concession to Freedom 1 There was in
deed a pretence, a show of giving us the
territory North of , Itideg. 30min. but in
the first place Texas had rightfully no
acre within a hundred miles of that line,
and in the next place, if she had had, no
foot of it was secured to Freedom. All
was to be Slave Territory until Texas
should choose to slice it off into a sepa
rate Free State—that is, until the sky
shall fall, making larks as plenty as Inns
quetoes. No—slavery has never yielded
an inch by way of compromise when
she had the power to hold it. It is only
when the strength is against her that:
there is talk of Compromise."
Interesting Anecdote.
Two young Americans after comple
ting their education in Europe weretrav
elling with the view of perfecting them
selves in their classic studies. Thus en
gaged, they were sojourning for a short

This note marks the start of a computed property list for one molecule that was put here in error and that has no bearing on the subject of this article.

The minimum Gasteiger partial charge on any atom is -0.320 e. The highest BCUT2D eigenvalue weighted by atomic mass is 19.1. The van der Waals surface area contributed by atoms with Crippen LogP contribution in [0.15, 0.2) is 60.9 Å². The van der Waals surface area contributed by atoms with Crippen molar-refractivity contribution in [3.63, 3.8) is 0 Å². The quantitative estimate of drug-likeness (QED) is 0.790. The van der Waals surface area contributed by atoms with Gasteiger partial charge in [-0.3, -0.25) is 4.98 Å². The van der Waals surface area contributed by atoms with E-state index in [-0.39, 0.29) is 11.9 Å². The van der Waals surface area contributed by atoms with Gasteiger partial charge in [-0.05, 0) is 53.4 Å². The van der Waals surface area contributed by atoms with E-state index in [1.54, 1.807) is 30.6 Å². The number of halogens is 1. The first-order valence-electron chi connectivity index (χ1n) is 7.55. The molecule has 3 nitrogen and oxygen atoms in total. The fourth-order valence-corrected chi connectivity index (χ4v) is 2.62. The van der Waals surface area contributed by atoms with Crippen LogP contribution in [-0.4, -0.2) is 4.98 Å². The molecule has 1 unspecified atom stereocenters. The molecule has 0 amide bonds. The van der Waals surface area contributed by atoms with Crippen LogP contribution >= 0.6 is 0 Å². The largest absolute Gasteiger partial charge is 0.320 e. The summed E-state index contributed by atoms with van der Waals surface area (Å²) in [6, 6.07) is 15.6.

time in Vienna. One day while crossing
one of the streets, an Austrian officer of
high military rank, came dashing along
at a furious rate on horse-back. One of
these Americans apprehending that the
horse would run aganst him, raised a
small cane, with the view of turning the
horses head, wherupon the officer struck
him with his whip; upon ascertaining the
address of the officer he demanded satis
faction of him; which demand the officer
treated with contempt, ridiculing the
idea of his responding to an unknown
American boy. In this strait the two
young gentlemen laid their grievance
before the American representative at
that court. Our charge immediately ad
dressed the officer, and after recapitula
ting the fact, informed him that he must
either apologize or give the satisfaction
required, and that in the event of his fail
ing to do so lie would over his own sig
bature,as the representative of the Amer
icun government, publish him in every
leading paper OR the continent as a pol
troon. It is needless to add that this de
mand was immediately followed by an
ample apology of the Austrian officer.
But it is proper to add that this govern